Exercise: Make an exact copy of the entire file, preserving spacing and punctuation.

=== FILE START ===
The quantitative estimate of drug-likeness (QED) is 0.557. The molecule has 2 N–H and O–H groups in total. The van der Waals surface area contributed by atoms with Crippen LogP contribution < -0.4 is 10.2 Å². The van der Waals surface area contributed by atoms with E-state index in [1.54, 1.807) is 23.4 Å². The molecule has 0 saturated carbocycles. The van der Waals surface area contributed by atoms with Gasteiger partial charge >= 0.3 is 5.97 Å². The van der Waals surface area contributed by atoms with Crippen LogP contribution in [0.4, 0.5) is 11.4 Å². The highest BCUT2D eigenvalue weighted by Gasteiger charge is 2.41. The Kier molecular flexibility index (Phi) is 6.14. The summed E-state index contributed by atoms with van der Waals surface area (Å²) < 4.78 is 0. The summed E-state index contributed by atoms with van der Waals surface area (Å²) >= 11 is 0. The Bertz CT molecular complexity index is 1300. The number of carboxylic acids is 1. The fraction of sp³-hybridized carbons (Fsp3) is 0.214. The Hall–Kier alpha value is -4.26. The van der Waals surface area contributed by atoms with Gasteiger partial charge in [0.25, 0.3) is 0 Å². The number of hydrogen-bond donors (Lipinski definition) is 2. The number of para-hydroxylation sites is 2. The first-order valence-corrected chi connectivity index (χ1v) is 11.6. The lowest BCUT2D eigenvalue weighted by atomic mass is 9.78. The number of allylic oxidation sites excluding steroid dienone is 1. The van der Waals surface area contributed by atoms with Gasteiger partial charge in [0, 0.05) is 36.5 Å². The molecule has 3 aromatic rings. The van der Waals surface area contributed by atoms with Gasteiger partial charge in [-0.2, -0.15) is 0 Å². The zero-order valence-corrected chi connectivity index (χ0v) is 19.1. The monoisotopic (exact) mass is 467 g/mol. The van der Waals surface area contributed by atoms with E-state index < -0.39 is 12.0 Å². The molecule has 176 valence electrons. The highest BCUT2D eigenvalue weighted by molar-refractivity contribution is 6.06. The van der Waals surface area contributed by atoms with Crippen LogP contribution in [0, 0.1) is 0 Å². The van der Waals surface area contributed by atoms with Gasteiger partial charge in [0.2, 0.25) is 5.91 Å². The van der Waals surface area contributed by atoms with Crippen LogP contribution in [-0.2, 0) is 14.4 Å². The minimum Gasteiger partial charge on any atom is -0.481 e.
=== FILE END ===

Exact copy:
The quantitative estimate of drug-likeness (QED) is 0.557. The molecule has 2 N–H and O–H groups in total. The van der Waals surface area contributed by atoms with Crippen LogP contribution < -0.4 is 10.2 Å². The van der Waals surface area contributed by atoms with E-state index in [1.54, 1.807) is 23.4 Å². The molecule has 0 saturated carbocycles. The van der Waals surface area contributed by atoms with Gasteiger partial charge >= 0.3 is 5.97 Å². The van der Waals surface area contributed by atoms with Crippen LogP contribution in [0.4, 0.5) is 11.4 Å². The highest BCUT2D eigenvalue weighted by Gasteiger charge is 2.41. The Kier molecular flexibility index (Phi) is 6.14. The summed E-state index contributed by atoms with van der Waals surface area (Å²) < 4.78 is 0. The summed E-state index contributed by atoms with van der Waals surface area (Å²) >= 11 is 0. The Bertz CT molecular complexity index is 1300. The number of carboxylic acids is 1. The fraction of sp³-hybridized carbons (Fsp3) is 0.214. The Hall–Kier alpha value is -4.26. The van der Waals surface area contributed by atoms with Gasteiger partial charge in [0.25, 0.3) is 0 Å². The number of hydrogen-bond donors (Lipinski definition) is 2. The number of para-hydroxylation sites is 2. The first-order valence-corrected chi connectivity index (χ1v) is 11.6. The lowest BCUT2D eigenvalue weighted by atomic mass is 9.78. The number of allylic oxidation sites excluding steroid dienone is 1. The van der Waals surface area contributed by atoms with Gasteiger partial charge in [0, 0.05) is 36.5 Å². The molecule has 3 aromatic rings. The van der Waals surface area contributed by atoms with Gasteiger partial charge in [-0.2, -0.15) is 0 Å². The zero-order valence-corrected chi connectivity index (χ0v) is 19.1. The monoisotopic (exact) mass is 467 g/mol. The van der Waals surface area contributed by atoms with E-state index < -0.39 is 12.0 Å². The molecule has 176 valence electrons. The highest BCUT2D eigenvalue weighted by molar-refractivity contribution is 6.06. The van der Waals surface area contributed by atoms with Crippen LogP contribution in [0, 0.1) is 0 Å². The van der Waals surface area contributed by atoms with Gasteiger partial charge in [0.2, 0.25) is 5.91 Å². The van der Waals surface area contributed by atoms with Crippen LogP contribution in [-0.2, 0) is 14.4 Å². The minimum Gasteiger partial charge on any atom is -0.481 e.